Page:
AGO Opinion 96013

February 20, 1996
Opinion 96013

Application of Neb. Rev. Stat. § 60-6,298 (1)(c) (Supp. 1995) to vehicles used in agricultural land treatment.

Colonel Ron Tussing, Superintendent
Nebraska State Patrol

Don Stenberg, Attorney General
John E. Brown, Assistant Attorney General

You have asked our opinion as to whether a vehicle hauling manure and traveling upon a hard-surface highway is exempt from statutory weight limits by the provisions of Neb. Rev. Stat. § 60-6,298(1)(c) (Supp. 1995). We believe that only unloaded vehicles are exempt by the provisions of § 60-6,298(1)(c). Because the vehicles in question are loaded, those vehicles would be required to remove so much of the load as necessary to meet statutorily set weight limits.

You have provided us with two examples of overweight vehicles that have been cited by the State Patrol for weight violations. According to the information that you have provided, both vehicles were loaded with manure to be applied to farm land, and both vehicles were traveling on paved highways. The vehicles involved were four axle dump trucks with a device in the rear that spread the manure as it was dumped from the truck.

Neb. Rev. Stat. § 60-6,298(1)(c) (Supp. 1995) provides as follows:

No permit shall be issued under subdivision (a)(I) of this subsection for a vehicle carrying a load unless such vehicle is loaded with an object which exceeds the size or weight limitations, which cannot be dismantled or reduced in size or weight without great difficulty, and which of necessity must be moved over the highways to reach its intended destination. No permit shall be required for the temporary movement on highways other than dustless-surfaced state highways and for necessary access to points on such highways during daylight hours of cost-saving equipment to be used in highway or other public construction or in agricultural land treatment when such temporary movement is necessary and for a reasonable distance.

Statutory language, in the absence of anything to the contrary, is to be given its plain and ordinary meaning. State v. Quandt, 234 Neb. 402, 451 N.W.2d 272 (1990). The second sentence of section 60-6,298(1)(c) was interpreted by the Nebraska Supreme Court in Quandt. In that case the court, in dealing with an unloaded overweight vehicle, stated:

The controlling question thus becomes: When may qualified overwidth and overweight equipment be moved over "dustless-surfaced state highways" without a permit? The answer provided by § 39-6,181(1) is: when the movement is temporary and necessary for "access to points on such highways." The obvious objective of the exemption is to permit the movement of qualified equipment from one situs to another by the most expeditious route. In that context, "access to points on [dustless-surfaced] highways" means that if there is no other route available, one may move the qualified equipment over a dustless-surfaced highway. The remaining relevant language of the exemption limits the movement to that which is temporary and necessary.for a reasonable distance. In the absence of any statutory definition and barring any constitutional infirmity, what is temporary and what constitutes a reasonable distance must be determined from the facts at issue.

Quandt at 405,451 N.W.2d at 275.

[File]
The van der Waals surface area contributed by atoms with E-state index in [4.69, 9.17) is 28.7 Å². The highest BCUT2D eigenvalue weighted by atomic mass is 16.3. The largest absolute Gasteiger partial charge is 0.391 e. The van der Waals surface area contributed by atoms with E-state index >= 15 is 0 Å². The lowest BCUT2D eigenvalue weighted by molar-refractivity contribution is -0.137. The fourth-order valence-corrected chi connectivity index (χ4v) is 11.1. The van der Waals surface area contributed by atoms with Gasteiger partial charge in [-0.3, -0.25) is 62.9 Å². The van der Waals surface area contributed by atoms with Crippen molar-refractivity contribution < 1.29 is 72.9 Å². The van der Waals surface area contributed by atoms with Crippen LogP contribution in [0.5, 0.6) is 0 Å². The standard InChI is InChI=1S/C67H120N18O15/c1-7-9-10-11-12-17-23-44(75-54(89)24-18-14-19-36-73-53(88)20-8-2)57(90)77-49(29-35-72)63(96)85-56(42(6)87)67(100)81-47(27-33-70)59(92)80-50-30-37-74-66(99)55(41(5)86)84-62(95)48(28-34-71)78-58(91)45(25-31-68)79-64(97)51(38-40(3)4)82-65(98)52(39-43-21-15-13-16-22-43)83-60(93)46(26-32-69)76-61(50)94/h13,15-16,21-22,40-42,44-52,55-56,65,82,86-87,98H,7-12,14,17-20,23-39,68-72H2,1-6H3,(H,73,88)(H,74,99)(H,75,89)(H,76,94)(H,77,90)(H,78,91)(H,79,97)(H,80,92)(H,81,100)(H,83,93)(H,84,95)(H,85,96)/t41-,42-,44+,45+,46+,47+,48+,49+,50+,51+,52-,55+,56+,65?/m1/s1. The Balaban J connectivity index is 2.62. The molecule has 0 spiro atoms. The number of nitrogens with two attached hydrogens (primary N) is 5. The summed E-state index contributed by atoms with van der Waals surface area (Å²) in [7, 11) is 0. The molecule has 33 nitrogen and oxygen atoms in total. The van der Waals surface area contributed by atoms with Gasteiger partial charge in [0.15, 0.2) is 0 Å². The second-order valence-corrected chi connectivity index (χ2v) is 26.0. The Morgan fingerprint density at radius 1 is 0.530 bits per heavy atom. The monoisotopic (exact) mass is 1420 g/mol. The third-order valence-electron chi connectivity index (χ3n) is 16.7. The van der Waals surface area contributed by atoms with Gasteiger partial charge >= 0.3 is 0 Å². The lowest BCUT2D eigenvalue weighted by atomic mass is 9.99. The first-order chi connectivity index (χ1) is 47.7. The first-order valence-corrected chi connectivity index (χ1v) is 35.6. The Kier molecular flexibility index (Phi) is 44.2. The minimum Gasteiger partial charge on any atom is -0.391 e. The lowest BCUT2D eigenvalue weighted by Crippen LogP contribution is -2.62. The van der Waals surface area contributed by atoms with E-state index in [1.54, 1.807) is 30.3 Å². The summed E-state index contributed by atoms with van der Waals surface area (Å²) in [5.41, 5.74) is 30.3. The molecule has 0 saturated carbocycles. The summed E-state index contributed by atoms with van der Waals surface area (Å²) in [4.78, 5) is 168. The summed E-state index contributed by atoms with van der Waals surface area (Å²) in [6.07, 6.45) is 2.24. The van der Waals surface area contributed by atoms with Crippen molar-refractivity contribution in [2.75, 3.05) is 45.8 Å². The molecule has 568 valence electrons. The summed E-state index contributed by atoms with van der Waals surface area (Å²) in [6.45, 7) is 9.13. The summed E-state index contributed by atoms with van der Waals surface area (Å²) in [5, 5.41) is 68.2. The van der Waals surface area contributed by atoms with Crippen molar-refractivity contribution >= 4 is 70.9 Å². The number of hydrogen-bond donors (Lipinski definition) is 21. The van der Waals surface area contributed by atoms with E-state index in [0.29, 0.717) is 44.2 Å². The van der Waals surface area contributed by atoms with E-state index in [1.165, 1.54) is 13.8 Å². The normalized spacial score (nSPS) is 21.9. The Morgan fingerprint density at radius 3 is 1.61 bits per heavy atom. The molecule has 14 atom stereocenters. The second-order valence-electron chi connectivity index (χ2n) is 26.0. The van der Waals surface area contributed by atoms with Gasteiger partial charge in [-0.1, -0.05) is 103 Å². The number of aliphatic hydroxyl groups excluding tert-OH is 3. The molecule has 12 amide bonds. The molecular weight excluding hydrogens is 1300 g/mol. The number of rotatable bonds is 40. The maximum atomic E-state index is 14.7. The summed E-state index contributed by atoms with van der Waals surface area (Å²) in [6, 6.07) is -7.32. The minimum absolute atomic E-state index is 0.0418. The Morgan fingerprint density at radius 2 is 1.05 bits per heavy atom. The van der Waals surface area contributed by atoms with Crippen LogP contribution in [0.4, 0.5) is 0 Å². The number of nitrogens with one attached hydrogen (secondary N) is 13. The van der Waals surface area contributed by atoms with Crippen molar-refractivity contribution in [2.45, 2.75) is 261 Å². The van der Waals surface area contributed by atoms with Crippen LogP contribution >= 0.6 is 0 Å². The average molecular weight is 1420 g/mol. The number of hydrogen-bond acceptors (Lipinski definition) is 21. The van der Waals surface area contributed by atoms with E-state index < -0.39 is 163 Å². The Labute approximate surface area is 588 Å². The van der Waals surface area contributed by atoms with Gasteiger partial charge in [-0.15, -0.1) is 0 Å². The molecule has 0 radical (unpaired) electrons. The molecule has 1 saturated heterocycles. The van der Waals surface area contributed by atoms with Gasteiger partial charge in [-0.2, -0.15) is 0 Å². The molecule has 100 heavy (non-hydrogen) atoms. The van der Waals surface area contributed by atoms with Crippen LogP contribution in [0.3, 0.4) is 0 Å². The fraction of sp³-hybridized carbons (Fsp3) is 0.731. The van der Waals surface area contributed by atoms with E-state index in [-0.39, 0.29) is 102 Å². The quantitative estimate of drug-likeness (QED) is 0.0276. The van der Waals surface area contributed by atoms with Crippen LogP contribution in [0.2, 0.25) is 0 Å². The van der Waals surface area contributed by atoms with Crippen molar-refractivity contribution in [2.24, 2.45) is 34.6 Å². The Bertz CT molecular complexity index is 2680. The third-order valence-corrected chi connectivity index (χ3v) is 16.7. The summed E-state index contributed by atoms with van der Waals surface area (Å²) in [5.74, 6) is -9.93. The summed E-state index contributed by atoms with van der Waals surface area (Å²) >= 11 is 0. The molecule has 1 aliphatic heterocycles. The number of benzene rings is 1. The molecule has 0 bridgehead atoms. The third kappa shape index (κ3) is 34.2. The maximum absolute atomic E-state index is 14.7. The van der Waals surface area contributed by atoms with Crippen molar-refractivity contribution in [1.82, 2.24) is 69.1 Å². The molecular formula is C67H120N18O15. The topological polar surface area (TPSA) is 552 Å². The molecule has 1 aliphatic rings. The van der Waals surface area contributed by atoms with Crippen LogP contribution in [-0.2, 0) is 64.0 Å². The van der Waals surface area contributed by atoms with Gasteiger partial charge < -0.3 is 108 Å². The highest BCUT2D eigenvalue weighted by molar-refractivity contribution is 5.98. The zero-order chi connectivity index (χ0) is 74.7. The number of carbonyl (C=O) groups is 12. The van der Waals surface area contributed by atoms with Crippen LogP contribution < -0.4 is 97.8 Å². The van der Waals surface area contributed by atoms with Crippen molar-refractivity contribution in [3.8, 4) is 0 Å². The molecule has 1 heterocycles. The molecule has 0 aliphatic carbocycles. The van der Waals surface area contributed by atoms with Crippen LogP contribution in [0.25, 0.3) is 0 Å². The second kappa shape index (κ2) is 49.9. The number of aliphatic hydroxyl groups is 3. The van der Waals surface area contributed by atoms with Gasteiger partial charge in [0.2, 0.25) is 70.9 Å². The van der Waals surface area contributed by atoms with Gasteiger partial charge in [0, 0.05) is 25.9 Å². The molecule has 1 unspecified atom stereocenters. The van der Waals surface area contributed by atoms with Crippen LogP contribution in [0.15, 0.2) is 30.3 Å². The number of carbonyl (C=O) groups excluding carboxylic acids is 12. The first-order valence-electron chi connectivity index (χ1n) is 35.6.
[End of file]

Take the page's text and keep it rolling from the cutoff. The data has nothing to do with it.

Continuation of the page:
We can find nothing in the court's holding that would extend the exemption found in section 60-6,298(1)(c) to loaded vehicles. Instead the court in Quandt set forth four requirements for unloaded vehicles of this type traveling overweight without permit on paved roads:

The vehicles must be involved in public construction or land treatment. The movement must be temporary.
The movement must be for a reasonable distance. The movement will be allowed only if there is no other route available.

If the overweight vehicles that are the subject of your opinion request were unloaded, they could reasonably be said to be involved with agricultural land treatment (spreading manure on farm land) and thereby meet the first requirement of Quandt. What is temporary and what constitutes a reasonable distance according to the court in Quandt, is determined by the facts in each case. We believe that in addition to considering the availability of unpaved roads for travel, a court would look to the weight of the vehicle involved, the length of paved road traveled, and the potential damage to that road. For example, it would not be reasonable to allow "cost saving" equipment to damage roads or bridges merely because the overweight vehicle could reach its destination more quickly on a paved road than on a more circuitous route involving an unpaved road.

The last requirement of the Supreme Court in Quandt, is that there be no other available route. That is, the exception applies only when there is no other route available to the overweight vehicle. If an alternate route is available, then the overweight vehicle is required to take that route, regardless of whether it is less direct than the route provided by a paved highway.

The exemption set out in Neb. Rev. Stat. § 60-6,298(1)(c) has been part of Nebraska law since 1963. Since that time, the Nebraska Department of Roads and the Carrier Enforcement Division of the Nebraska State Patrol have always interpreted the section to apply only to unloaded vehicles. We can f'md nothing in the legislative history of the exemption nor in the plain language of the exemption to question the interpretation of these two agencies that have been charged with the enforcement of the exemption.


Attorney General